Between 2001 and 2009 the median financial burden associated with health care costs increased about 2.7 percent annually, or about 21.9 percent. During that same time span median household income rose an average of 1.5 percent per year while payments for insurance premiums increased 7.1 percent and out-of-pocket health costs increased 1.2 percent on average annually. The authors wrote, “These increases were felt by households of all ages, incomes, and health status all over the United States."

Len Nichols, Ph.D., professor of health policy at George Mason University, has said this study shows convincingly that health care is becoming less affordable over time for almost everyone. However, Nichols also says that some insured people who have to buy better new policies may pay more after reform than they used to pay, but they will probably get better coverage. It is his position that although financial burden analysis is significant, it is not necessarily the final word on the wisdom of recent policy changes.

It appears to me that there is a great deal of confusion and anxieties surrounding the Affordable Care Act. Clearly, from a humanitarian perspective any civilized country would want affordable and quality health care coverage to be available for every citizen of the country. The financial realities of the present economic situation in the United States make it clear that the Affordable Care Act does not even come close to accomplishing this utopian goal. Although it is an interesting point by Nichols that people who have to pay more for health insurance now will probably at least get better coverage, this does not solve the problem. I see people getting sick with anxiety, depression, high blood pressure and other chronic illnesses from the stressors associated with economic problems daily.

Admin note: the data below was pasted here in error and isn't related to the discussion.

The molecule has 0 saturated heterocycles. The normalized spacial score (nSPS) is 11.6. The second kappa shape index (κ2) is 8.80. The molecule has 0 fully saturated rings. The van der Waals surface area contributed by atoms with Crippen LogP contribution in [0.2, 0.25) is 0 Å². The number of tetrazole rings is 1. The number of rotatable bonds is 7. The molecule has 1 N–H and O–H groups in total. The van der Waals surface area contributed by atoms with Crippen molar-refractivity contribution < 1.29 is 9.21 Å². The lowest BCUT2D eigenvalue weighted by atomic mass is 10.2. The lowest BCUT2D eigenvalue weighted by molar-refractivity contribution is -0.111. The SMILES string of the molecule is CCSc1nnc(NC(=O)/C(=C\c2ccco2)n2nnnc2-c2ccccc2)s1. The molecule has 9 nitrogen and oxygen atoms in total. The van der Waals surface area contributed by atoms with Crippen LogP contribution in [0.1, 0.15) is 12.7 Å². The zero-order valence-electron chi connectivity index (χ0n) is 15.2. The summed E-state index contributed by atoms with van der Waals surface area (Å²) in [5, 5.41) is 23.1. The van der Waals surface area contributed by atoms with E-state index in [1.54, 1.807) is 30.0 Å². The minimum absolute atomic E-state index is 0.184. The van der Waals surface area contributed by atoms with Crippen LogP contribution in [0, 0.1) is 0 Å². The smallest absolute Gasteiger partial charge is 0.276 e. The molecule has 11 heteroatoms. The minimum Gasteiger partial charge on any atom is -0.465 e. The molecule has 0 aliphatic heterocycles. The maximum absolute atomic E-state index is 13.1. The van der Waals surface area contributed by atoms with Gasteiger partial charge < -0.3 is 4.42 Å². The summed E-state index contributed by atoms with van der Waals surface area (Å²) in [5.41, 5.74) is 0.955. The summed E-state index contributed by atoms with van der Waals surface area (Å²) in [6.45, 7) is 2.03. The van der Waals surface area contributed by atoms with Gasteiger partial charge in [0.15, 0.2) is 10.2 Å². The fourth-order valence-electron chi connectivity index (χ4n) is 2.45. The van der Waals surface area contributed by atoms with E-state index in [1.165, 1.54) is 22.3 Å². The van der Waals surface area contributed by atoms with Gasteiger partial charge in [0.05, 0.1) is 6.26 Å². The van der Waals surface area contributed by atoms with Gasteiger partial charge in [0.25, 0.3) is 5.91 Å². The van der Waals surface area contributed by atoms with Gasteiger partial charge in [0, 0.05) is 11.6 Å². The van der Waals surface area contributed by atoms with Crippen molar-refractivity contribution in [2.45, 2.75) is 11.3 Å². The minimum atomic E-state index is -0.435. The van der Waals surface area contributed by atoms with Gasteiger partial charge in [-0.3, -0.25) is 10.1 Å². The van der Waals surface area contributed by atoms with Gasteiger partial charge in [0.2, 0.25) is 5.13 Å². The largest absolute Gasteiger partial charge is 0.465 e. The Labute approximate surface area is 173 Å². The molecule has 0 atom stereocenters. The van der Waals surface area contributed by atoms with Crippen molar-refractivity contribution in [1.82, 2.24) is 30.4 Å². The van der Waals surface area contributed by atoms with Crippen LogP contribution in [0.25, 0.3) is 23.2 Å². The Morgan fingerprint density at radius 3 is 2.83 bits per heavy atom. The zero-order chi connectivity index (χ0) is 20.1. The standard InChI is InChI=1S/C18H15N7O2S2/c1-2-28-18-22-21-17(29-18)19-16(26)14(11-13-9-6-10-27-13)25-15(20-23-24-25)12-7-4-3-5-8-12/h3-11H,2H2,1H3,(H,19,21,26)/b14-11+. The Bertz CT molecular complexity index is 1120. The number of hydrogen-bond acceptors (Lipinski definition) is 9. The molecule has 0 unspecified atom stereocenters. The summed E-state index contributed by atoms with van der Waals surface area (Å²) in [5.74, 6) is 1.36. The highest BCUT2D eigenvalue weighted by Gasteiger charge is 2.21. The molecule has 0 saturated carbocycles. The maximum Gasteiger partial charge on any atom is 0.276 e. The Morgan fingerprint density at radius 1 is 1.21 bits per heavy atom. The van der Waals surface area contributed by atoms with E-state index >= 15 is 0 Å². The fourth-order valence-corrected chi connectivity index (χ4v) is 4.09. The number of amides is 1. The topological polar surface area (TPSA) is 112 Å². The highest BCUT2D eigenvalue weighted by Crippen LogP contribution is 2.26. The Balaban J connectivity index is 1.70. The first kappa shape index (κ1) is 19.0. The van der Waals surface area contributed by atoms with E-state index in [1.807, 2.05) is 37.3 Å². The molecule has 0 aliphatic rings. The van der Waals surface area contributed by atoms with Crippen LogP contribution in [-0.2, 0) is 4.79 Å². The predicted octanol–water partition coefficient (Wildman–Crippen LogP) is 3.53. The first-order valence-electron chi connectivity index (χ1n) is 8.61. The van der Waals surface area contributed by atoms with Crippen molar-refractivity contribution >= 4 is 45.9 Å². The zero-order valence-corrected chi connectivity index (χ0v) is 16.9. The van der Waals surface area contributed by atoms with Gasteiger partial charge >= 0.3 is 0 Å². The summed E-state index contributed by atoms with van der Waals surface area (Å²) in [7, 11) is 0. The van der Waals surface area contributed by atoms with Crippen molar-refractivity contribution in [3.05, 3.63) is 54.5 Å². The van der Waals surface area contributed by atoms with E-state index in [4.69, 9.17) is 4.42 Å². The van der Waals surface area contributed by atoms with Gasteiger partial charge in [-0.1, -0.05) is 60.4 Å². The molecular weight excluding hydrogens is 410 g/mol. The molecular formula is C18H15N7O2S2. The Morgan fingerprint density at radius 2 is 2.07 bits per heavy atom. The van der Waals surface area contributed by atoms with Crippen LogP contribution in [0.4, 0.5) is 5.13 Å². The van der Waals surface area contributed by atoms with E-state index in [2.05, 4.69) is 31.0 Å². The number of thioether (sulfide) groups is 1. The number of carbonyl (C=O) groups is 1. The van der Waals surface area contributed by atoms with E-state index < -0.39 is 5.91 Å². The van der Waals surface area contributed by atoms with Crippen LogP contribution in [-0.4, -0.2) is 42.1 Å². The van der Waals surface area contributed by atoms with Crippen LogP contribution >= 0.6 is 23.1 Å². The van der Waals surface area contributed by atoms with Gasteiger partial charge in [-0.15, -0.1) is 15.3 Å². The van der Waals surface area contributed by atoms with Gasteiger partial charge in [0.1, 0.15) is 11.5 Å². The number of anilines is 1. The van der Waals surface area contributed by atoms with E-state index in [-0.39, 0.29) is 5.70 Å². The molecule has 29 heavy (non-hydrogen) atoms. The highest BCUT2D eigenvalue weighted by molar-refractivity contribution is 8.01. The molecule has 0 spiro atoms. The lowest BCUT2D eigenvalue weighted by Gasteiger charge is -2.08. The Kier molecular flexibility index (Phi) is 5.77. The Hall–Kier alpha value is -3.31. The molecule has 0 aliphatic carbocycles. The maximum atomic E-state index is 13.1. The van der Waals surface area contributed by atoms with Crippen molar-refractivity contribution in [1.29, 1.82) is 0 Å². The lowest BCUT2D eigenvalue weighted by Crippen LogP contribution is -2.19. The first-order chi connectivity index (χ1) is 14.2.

So this supposed better coverage may be used in many instances to pay for treatment of new serious illnesses created by this situation as more and more families split up in divorces due to economic hardships and more kids suffer in foster homes after child protective agencies carry them away from their bankrupt parents in tears. There are also the growing numbers of completely impoverished and homeless people across the United States for whom all of these so called reforms have absolutely no meaning at all.

In my opinion the bottom line is therefore the only way to make high quality health care more affordable and more desirable for more Americans will be to create more stronger economic opportunities for more Americans who want to work for a living. The government should be investing more in job and wealth creation opportunities for as many Americans as possible instead of focusing on creating a massive welfare state.